Elfbräu

Since September, our lovely niece, my German goddaughter, has been stuck with Aunty and Uncle here in London. As she is a fan of Harry Potter and cooped up in the spare room ‘under the stairs’ (well, more accurately ‘beside’ them), she was rapidly dubbed our ‘house elf’ by those of us of the Scooby Doo era. Upon learning that she was untutored in the ways of beer (and German?!, have my in-laws some peculiar form of non-home-schooling???), naturally I resolved to educate her. Digging deep down at the back of our fifth floor garden shed (sic) I pulled out the old beer-making kit which had tutored my own children in the ways of fermentation and spoilage. Thus, in a spirit of cooped-up covid-19 entrepreneurship, a new business has been born…

Scobby Dobby Doo Brewery GmbH

We can ferment in a warm corner of the kitchen anytime, but in the autumn and winter our north-facing balconies are perfectly capable of nurturing a forty pint barrel over four weeks of maturation and keeping it cold without displacing everything in the refrigerator. With a handy CO2 cartridge we evade the bottling process and down to drinking swiftly from the barrel. We can get out about four brews safely in a season (saison to the afficionado).

So how are we doing halfway through the saison? Not badly. Naturally, our beer branding featured our ‘Chief Bierfrau’, a new, somewhat reluctant convert to beer drinking. Well, perhaps more accurately beer sipping, as she’s certainly not at the beer quaffing end of the scale.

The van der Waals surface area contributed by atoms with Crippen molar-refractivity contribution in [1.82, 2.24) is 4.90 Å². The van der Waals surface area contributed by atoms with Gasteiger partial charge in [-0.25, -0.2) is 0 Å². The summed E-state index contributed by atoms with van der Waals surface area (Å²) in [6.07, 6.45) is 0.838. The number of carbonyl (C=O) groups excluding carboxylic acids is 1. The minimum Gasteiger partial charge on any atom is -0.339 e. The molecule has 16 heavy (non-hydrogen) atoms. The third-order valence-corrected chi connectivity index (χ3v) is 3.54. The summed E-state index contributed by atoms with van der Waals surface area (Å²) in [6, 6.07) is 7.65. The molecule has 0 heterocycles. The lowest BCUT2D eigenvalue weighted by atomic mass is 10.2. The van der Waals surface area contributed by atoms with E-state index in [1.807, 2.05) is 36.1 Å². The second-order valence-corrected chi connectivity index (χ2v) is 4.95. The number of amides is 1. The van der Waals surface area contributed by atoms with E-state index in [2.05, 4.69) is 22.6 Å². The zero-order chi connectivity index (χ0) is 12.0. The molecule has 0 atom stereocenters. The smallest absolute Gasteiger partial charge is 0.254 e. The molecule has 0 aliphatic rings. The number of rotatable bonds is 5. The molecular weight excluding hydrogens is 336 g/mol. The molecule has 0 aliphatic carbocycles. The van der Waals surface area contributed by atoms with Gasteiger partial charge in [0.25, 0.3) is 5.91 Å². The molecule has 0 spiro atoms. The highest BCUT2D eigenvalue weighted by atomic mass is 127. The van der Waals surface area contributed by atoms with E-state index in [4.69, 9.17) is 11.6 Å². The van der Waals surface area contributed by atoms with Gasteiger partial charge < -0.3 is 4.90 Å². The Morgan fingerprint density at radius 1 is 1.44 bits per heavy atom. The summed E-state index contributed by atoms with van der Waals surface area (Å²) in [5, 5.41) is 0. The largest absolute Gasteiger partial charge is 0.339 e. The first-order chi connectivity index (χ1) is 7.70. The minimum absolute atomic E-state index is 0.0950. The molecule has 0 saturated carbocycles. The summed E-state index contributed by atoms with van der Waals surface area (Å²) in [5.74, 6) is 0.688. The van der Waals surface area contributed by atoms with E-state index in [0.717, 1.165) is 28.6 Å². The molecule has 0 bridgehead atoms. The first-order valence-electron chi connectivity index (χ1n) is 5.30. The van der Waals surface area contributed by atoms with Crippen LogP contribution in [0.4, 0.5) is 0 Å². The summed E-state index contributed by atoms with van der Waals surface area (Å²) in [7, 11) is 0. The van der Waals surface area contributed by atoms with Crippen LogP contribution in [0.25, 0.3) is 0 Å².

Though you may detect a small hint of industrial relation dispute issues from the label, it turned out to be quite a pleasant traditional ale pitching in at 4.6%. Undeterred by her enthusiasm and lack of interest in her uncle’s patient explanations of obergärig versus untergärig beer (ours is untergärig in case you’re interested), we embarked on a second batch which came out in January:

As ever with a second batch, this was more ambitious. Several years of out-of-date (very out-of-date!) Glühwein packets from the back of one cupboard were boiled with the mash, accompanied by the administration of various forms of leftover treacle (pssst, ‘secret ingredient’) in the bottom of some cans at the back of the larder. The 7.4% result turned out to be a rather lovely winter ale with a definite note of spices. Why an octopus? Well, I’d just done a drawing partially inspired by a wonderful documentary, “My Octopus Teacher“, do watch it, and couldn’t resist using it.